CROSSLAKE -- The next time Crosslake voters take to the polls they will have to remember which precinct they belong to.
On Monday, the Crosslake City Council heard a recommendation and agreed to divide the city's single voting precinct into two -- using county roads to create a north and a south precinct. Crow Wing County Auditor Roy Luukkonen sent the city a letter dated July 8 saying city staff and the auditor's office staff recommended the change because of the city's population growth.
Crosslake has 1,639 registered voters, second in the county only to Baxter's registered voters in its two precincts. And Crosslake has one of the largest counts of absentee ballots.
Residents casting absentee ballots have the option of voting in person on Election Day so absentee ballots are counted last. Luukkonen said having two precincts will reduce election judge time for processing of absentee ballots. At the last election, Crosslake election judges made it to the county courthouse with their ballots about 2 a.m.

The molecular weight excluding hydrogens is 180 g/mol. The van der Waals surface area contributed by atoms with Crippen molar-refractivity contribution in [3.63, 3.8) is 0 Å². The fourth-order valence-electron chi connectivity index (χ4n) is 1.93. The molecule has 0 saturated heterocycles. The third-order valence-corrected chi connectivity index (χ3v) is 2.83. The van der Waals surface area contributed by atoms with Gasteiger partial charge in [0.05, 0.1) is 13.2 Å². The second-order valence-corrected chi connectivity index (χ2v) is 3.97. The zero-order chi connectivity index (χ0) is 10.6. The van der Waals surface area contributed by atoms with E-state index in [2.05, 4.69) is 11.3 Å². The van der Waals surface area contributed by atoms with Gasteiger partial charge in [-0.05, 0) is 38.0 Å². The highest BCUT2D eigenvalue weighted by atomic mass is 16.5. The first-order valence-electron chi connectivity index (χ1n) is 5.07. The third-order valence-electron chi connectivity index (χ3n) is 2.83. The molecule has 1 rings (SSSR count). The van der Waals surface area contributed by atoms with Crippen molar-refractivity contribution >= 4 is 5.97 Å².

The recommended boundary to create the two precincts follows county roads through the city. The boundary runs along County State Aid Highway 16 to the northern portion of Cross Lake before turning south along County Road 66 to CSAH 3 and then extends eastward on County Road 36, curving around Velvet Lake. Residents on the north and east side of those roads are in Precinct One. Residents to the south and west of the roads are in Precinct Two. Precinct One is estimated to have a population of 1,035 and Precinct Two has a population of 818.
Those in Precinct One will vote at the Crosslake Community Center and residents in Precinct Two will vote at city hall.
Darlene Roach, city clerk, said by making the change now the city may be able to take advantage of funding for voting equipment for voters with disabilities. The county agreed to be responsible for mailings to inform residents of the change. The second precinct also will need to be outfitted with equipment. Luukkonen estimated the equipment for a second precinct could cost $4,500 with additional modern voting booths available costing about $240 each. Ten booths per precinct should be sufficient, Luukkonen said.
Crosslake staff estimated it may cost $10,000 for the change and upgrades for city voting.
The council voted unanimously to split the city into two precincts. Council member Terry Curtis was absent.
RENEE RICHARDSON can be reached at email@example.com or 855-5852.
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